Tuesday, May 22, 2012

An Attempt at Valuing Facebook (FB) ... Remains Overvalued

Facebook (FB) is not a bad company, but we must say that it is overvalued, as we assumed it would be prior to it going public last week.

The Company’s revenues are driven by industry growth, more specifically growth in the social network advertising market, which we see growing at a 15% CAGR over the next five years.  Although the mobile advertising market is estimated to grow at a 40%+ 5-yr CAGR, it will remain a small portion of the overall online advertising market.

In addition to these markets, FB’s topline growth is driven by user growth, or as FB puts it, monthly average users (MAU).  However, mobile MAUs are growing faster, and as we mentioned early last week, this could be a negative for the Company as it isn’t yet generating significant ad or other types of revenues from its mobile platform.  Again, the mobile ad market does appear attractive, but we don’t think FB users are yet ready to embrace ads, etc. on their smartphones or tablets.  FB is trying various ways to monetize the users on the mobile platform.  For example, it is using sponsored stories, but the results of such a strategy remain to be seen.  Given such uncertainty, we discounted growth driven by the mobile ad market.

The payments & other fees revenue growth potential is pretty attractive.  FB may be successful in including ecommerce which then can enhance return on ads placed on FB, making them more attractive to advertisers and companies.  We have that segment going from a mere $557.0MM in FY ’11 to $3.2bil in FY ’16.  Overall, we’re seeing a 5-year 26.5% CAGR for payments & other fees revenues.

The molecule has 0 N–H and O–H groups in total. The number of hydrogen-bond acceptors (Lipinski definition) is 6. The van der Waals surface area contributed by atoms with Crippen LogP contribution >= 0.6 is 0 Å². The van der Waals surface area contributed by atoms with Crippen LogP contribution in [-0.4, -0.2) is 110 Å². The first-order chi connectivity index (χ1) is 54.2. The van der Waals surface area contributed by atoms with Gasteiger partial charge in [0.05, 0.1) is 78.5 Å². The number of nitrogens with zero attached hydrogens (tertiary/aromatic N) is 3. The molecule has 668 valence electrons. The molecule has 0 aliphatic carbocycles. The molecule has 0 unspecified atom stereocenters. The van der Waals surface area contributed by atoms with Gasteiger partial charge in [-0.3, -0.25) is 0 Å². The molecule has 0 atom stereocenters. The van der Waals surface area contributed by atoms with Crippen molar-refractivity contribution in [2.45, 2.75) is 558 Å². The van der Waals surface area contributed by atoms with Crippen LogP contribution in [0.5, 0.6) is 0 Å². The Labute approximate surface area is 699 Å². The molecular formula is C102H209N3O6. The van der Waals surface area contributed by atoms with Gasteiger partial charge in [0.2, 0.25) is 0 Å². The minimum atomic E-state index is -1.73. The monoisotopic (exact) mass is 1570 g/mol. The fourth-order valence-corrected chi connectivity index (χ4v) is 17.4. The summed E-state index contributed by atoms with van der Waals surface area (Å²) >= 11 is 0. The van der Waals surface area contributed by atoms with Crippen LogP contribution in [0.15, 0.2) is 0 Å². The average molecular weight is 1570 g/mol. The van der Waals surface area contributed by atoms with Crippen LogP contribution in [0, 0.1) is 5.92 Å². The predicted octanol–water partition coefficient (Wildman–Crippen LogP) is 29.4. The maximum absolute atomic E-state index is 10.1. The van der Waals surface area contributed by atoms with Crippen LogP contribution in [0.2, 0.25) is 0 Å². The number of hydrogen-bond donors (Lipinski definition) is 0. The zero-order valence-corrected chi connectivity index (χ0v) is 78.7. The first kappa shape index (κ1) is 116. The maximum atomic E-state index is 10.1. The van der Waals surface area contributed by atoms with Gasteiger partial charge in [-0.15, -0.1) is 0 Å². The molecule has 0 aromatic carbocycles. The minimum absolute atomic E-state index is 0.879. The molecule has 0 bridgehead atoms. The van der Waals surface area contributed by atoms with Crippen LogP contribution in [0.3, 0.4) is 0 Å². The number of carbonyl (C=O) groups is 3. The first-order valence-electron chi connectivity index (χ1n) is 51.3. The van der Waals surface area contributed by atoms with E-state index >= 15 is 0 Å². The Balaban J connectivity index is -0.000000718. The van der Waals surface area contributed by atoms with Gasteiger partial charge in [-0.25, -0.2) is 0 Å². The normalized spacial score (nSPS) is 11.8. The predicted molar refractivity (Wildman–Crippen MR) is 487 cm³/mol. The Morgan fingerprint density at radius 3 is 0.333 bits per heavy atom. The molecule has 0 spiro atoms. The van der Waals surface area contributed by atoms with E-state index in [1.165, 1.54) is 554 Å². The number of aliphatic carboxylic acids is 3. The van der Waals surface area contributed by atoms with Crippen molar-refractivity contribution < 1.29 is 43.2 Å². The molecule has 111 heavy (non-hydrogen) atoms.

FB is in a growth stage. While expanding and attempting to further monetize its 1bil-and-growing users, we will likely see margins decline during the next 12 – 18 months.  A summary of our top and bottom-line estimates is provided below, followed by our MAU and avg. quarterly ARPU (avg. revenue per user) projections. 

Now, let’s move on to valuation.  We currently value it at $27.69, which is 18.7% below its Monday closing price.  It is tough to value a company such as FB.  We tried to stay with the basics and used DCF.  We must note that we did make some pretty optimistic assumptions.  Our valuation, FB’s current market value, along with a comparison of some val multiples of other companies are provided below.  We note that our target makes FB’s val multiples pretty comparable to where the others are trading at.

In summary, as we mentioned a couple of times before the IPO last week, FB appears to have been overhyped.  Even after an 11.0% decline today, which puts it 10.5% below the $38.00/sh IPO price, FB remains overvalued.  If anyone needs additional detail regarding our estimates and the val model, let us know.

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